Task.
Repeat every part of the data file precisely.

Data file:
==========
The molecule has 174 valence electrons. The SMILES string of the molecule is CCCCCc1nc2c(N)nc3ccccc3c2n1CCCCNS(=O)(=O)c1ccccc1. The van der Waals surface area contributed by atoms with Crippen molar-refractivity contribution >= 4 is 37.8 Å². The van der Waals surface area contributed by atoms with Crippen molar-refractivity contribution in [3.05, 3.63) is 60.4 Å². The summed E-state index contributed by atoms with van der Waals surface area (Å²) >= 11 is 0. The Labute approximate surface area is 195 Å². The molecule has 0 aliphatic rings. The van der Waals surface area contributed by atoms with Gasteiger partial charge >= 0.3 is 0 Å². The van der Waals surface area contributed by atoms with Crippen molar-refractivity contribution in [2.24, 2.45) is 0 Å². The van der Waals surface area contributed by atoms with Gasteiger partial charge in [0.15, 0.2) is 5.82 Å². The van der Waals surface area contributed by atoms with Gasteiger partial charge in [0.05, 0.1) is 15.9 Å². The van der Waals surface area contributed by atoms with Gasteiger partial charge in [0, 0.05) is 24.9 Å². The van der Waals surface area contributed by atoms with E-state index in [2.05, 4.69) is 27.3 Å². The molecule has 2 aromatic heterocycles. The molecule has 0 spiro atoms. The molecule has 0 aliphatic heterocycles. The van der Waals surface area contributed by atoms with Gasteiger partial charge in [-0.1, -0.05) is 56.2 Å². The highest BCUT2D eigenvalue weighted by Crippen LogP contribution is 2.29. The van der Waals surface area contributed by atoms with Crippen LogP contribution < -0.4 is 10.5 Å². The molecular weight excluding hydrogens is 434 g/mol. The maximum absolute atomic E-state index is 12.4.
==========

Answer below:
The molecule has 174 valence electrons. The SMILES string of the molecule is CCCCCc1nc2c(N)nc3ccccc3c2n1CCCCNS(=O)(=O)c1ccccc1. The van der Waals surface area contributed by atoms with Crippen molar-refractivity contribution >= 4 is 37.8 Å². The van der Waals surface area contributed by atoms with Crippen molar-refractivity contribution in [3.05, 3.63) is 60.4 Å². The summed E-state index contributed by atoms with van der Waals surface area (Å²) >= 11 is 0. The Labute approximate surface area is 195 Å². The molecule has 0 aliphatic rings. The van der Waals surface area contributed by atoms with Gasteiger partial charge >= 0.3 is 0 Å². The van der Waals surface area contributed by atoms with Crippen molar-refractivity contribution in [2.24, 2.45) is 0 Å². The van der Waals surface area contributed by atoms with Gasteiger partial charge in [0.15, 0.2) is 5.82 Å². The van der Waals surface area contributed by atoms with Gasteiger partial charge in [0.05, 0.1) is 15.9 Å². The van der Waals surface area contributed by atoms with Gasteiger partial charge in [0, 0.05) is 24.9 Å². The van der Waals surface area contributed by atoms with E-state index in [2.05, 4.69) is 27.3 Å². The molecule has 2 aromatic heterocycles. The molecule has 0 spiro atoms. The molecule has 0 aliphatic heterocycles. The van der Waals surface area contributed by atoms with Gasteiger partial charge in [-0.1, -0.05) is 56.2 Å². The highest BCUT2D eigenvalue weighted by Crippen LogP contribution is 2.29. The van der Waals surface area contributed by atoms with Crippen LogP contribution < -0.4 is 10.5 Å². The molecular weight excluding hydrogens is 434 g/mol. The maximum absolute atomic E-state index is 12.4.